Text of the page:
centennial plaza

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Tyler Davidson Fountain/The Genius of Water,  Cincinnati 

The Tyler Davidson Fountain or The Genius of Water is a statue and fountain located in Cincinnati. It is regarded as the city’s symbol and one of the area’s most-visited attractions. It was dedicated in 1871 and is the centerpiece of Fountain Square, a hardscape plaza at the corner of 5th and Vine Streets in the downtown area. It is surrounded by stores, hotels, restaurants and offices. Originally, and for more than 130 years, it was located in the center of 5th Street (Fountain Square’s original configuration), immediately west of Walnut Street. In 2006, renovations were undertaken to Fountain Square, and the Tyler Davidson Fountain was temporarily removed. When reinstalled it was relocated to a much wider space near the north end of the reconfigured square, closer to the Fifth Third Bank Building and away from street traffic. The fountain is turned off for the winter months and turned on again in time for the first home game of Major League Baseball’s Cincinnati Reds.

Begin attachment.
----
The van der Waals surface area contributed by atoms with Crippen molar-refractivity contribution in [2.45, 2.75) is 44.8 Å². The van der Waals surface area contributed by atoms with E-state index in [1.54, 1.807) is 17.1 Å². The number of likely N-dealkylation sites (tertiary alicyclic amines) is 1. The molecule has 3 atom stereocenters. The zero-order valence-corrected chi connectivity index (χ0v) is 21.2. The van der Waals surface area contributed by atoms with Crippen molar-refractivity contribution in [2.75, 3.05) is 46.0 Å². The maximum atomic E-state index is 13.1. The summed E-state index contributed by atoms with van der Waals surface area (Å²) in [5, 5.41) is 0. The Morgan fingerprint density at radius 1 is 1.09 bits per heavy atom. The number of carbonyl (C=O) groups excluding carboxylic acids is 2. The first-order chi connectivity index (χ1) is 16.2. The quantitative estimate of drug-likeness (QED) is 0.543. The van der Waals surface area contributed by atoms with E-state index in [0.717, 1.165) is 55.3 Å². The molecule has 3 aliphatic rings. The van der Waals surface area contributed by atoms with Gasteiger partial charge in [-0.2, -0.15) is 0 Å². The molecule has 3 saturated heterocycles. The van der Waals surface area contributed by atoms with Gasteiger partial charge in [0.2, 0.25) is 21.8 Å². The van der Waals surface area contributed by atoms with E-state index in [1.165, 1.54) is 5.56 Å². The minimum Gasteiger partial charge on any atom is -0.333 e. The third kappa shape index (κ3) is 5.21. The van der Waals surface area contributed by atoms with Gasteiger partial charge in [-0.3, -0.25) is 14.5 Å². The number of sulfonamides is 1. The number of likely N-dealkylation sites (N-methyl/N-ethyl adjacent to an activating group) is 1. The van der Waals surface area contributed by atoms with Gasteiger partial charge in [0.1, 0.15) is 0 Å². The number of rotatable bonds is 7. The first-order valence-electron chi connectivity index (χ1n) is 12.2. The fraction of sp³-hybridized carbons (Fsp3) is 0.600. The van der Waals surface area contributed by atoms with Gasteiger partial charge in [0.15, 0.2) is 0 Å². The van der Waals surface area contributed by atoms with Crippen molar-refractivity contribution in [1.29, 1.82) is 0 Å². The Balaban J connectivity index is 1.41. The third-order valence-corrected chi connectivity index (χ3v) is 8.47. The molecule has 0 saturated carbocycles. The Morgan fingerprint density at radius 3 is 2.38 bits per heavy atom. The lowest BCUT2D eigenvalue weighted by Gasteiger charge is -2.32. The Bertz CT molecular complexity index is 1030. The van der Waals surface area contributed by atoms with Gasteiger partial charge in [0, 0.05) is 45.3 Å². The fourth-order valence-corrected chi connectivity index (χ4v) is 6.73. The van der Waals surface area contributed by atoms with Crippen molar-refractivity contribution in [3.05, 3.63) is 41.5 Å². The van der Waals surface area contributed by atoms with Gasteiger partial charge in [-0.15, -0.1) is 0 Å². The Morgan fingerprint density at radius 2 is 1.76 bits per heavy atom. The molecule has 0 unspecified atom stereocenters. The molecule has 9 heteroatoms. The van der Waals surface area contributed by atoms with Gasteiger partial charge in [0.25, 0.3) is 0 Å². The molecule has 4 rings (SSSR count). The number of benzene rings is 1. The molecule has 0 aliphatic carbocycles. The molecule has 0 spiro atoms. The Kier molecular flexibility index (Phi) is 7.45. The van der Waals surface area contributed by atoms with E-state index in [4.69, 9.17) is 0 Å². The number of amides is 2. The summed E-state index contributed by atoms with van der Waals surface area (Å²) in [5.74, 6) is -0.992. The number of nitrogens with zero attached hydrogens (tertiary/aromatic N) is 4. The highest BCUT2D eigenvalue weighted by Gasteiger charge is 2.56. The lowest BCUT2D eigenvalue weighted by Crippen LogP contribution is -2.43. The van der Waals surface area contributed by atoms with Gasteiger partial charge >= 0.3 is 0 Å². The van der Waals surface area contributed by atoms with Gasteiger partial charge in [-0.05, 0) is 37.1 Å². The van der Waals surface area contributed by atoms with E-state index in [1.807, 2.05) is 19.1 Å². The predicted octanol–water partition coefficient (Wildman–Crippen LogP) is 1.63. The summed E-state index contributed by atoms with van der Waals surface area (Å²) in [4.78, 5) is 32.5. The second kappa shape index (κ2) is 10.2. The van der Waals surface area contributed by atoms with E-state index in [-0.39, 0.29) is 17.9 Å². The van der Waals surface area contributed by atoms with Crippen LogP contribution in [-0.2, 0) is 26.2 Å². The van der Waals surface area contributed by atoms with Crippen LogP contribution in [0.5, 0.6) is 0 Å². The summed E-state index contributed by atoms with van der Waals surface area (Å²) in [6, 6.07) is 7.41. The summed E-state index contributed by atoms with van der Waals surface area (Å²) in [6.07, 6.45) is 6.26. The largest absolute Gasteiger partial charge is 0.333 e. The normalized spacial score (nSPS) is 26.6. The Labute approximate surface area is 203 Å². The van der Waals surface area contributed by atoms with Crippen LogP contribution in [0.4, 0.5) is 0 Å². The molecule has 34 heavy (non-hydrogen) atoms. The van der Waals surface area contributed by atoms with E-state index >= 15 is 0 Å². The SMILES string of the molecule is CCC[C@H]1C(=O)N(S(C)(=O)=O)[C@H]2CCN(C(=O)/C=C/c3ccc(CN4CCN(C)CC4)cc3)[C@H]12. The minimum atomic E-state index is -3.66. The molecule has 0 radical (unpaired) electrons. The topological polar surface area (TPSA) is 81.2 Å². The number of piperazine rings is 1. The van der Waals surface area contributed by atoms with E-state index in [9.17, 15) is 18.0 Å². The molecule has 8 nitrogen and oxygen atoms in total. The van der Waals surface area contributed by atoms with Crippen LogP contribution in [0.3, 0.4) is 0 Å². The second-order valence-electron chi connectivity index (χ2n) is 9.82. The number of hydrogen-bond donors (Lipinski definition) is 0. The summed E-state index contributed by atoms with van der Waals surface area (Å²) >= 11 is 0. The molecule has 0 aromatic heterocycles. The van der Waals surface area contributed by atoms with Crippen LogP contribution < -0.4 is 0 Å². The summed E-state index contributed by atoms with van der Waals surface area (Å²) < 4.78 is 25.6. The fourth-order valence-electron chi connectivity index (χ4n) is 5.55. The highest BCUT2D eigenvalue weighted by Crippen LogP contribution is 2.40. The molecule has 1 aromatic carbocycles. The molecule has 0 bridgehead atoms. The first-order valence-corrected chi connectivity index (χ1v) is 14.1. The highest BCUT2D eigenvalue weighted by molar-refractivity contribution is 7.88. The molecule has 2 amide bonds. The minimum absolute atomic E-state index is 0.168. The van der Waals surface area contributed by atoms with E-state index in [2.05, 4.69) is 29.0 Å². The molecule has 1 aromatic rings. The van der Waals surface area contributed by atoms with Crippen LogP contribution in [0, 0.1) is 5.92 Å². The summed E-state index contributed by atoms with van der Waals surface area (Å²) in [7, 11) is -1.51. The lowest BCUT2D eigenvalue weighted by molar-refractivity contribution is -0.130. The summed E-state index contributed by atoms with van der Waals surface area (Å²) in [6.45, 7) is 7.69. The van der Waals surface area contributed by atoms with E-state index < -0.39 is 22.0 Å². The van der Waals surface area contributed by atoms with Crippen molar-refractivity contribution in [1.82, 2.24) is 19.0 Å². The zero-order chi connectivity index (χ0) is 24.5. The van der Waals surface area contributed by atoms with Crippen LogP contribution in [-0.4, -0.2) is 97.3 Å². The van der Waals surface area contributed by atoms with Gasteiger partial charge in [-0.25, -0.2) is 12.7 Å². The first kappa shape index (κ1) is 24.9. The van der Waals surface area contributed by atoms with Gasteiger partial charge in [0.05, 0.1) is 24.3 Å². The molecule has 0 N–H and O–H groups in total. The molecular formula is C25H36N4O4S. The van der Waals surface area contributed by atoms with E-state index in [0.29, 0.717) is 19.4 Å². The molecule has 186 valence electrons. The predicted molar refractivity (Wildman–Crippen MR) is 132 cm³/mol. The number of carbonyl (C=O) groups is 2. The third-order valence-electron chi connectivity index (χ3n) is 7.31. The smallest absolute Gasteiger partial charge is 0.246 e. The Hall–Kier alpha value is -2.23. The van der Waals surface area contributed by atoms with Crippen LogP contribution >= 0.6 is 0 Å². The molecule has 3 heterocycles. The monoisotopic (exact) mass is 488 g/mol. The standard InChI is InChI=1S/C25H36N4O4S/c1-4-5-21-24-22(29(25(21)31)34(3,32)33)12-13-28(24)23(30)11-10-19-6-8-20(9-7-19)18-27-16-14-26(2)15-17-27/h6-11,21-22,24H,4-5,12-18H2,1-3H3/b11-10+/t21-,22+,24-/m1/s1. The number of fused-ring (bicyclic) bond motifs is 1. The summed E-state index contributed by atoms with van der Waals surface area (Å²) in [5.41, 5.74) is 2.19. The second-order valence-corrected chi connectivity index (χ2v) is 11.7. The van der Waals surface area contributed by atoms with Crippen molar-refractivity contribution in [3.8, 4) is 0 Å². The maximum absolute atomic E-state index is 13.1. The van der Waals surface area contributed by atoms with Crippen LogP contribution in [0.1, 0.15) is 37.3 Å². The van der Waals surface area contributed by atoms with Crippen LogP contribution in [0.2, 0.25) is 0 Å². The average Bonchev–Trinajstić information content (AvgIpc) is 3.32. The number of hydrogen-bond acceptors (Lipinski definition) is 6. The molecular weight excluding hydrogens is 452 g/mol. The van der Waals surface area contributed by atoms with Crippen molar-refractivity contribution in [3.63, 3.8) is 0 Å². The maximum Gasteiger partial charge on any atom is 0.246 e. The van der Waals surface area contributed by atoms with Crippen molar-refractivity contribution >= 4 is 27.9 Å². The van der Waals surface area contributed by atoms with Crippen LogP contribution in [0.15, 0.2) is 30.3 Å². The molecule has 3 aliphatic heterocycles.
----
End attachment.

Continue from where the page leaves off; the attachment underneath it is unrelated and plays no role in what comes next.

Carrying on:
The 43-foot-tall (13 m) fountain is cast in bronze and sits on a green granite base. The inscription “To the People of Cincinnati” appears on its base.

The artistic fountain’s motif is water, in homage the river city’s continuing debt to the Ohio River. The central figure, the Genius of Water—a female in heroic size—pours down the symbolic longed-for rain from hundreds of jets pierced in her outstretched fingers. The figure is 9 feet (2.7 m) high and weighs 2 tons.

The pedestal itself is square with four representations in basso-relievo of four principal uses of water; namely, steam, water-power, navigation, and the fisheries. The first is typified by workers in iron using a trip hammer powered by an engine in the background; the second, by peasants carrying corn to a watermill; the third, by a steamboat leaving the shore, lined by numbers waving farewell; the fourth, by groups of fishermen and children.